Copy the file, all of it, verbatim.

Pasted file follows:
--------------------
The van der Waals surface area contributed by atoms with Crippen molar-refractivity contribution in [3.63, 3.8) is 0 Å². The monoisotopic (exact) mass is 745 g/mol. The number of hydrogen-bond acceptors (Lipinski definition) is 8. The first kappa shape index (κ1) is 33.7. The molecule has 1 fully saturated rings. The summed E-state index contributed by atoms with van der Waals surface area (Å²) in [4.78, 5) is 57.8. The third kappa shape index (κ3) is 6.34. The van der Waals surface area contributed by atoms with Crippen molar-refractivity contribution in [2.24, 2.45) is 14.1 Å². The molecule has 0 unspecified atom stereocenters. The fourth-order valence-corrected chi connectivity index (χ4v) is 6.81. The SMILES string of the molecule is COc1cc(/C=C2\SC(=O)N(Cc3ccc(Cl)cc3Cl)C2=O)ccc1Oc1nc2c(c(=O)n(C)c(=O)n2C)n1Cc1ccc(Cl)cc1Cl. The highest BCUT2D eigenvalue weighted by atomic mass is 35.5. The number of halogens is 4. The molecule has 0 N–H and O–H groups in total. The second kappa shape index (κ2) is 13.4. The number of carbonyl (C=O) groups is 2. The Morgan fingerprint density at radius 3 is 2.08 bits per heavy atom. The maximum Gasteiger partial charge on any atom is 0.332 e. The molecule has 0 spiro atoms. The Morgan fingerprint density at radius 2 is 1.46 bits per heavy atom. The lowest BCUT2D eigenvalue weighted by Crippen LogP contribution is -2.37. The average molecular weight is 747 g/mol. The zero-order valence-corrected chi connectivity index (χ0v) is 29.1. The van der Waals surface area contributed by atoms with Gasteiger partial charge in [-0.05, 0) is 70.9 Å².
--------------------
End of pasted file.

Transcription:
The van der Waals surface area contributed by atoms with Crippen molar-refractivity contribution in [3.63, 3.8) is 0 Å². The monoisotopic (exact) mass is 745 g/mol. The number of hydrogen-bond acceptors (Lipinski definition) is 8. The first kappa shape index (κ1) is 33.7. The molecule has 1 fully saturated rings. The summed E-state index contributed by atoms with van der Waals surface area (Å²) in [4.78, 5) is 57.8. The third kappa shape index (κ3) is 6.34. The van der Waals surface area contributed by atoms with Crippen molar-refractivity contribution in [2.24, 2.45) is 14.1 Å². The molecule has 0 unspecified atom stereocenters. The fourth-order valence-corrected chi connectivity index (χ4v) is 6.81. The SMILES string of the molecule is COc1cc(/C=C2\SC(=O)N(Cc3ccc(Cl)cc3Cl)C2=O)ccc1Oc1nc2c(c(=O)n(C)c(=O)n2C)n1Cc1ccc(Cl)cc1Cl. The highest BCUT2D eigenvalue weighted by atomic mass is 35.5. The number of halogens is 4. The molecule has 0 N–H and O–H groups in total. The second kappa shape index (κ2) is 13.4. The number of carbonyl (C=O) groups is 2. The Morgan fingerprint density at radius 3 is 2.08 bits per heavy atom. The maximum Gasteiger partial charge on any atom is 0.332 e. The molecule has 0 spiro atoms. The Morgan fingerprint density at radius 2 is 1.46 bits per heavy atom. The lowest BCUT2D eigenvalue weighted by Crippen LogP contribution is -2.37. The average molecular weight is 747 g/mol. The zero-order valence-corrected chi connectivity index (χ0v) is 29.1. The van der Waals surface area contributed by atoms with Gasteiger partial charge in [-0.05, 0) is 70.9 Å².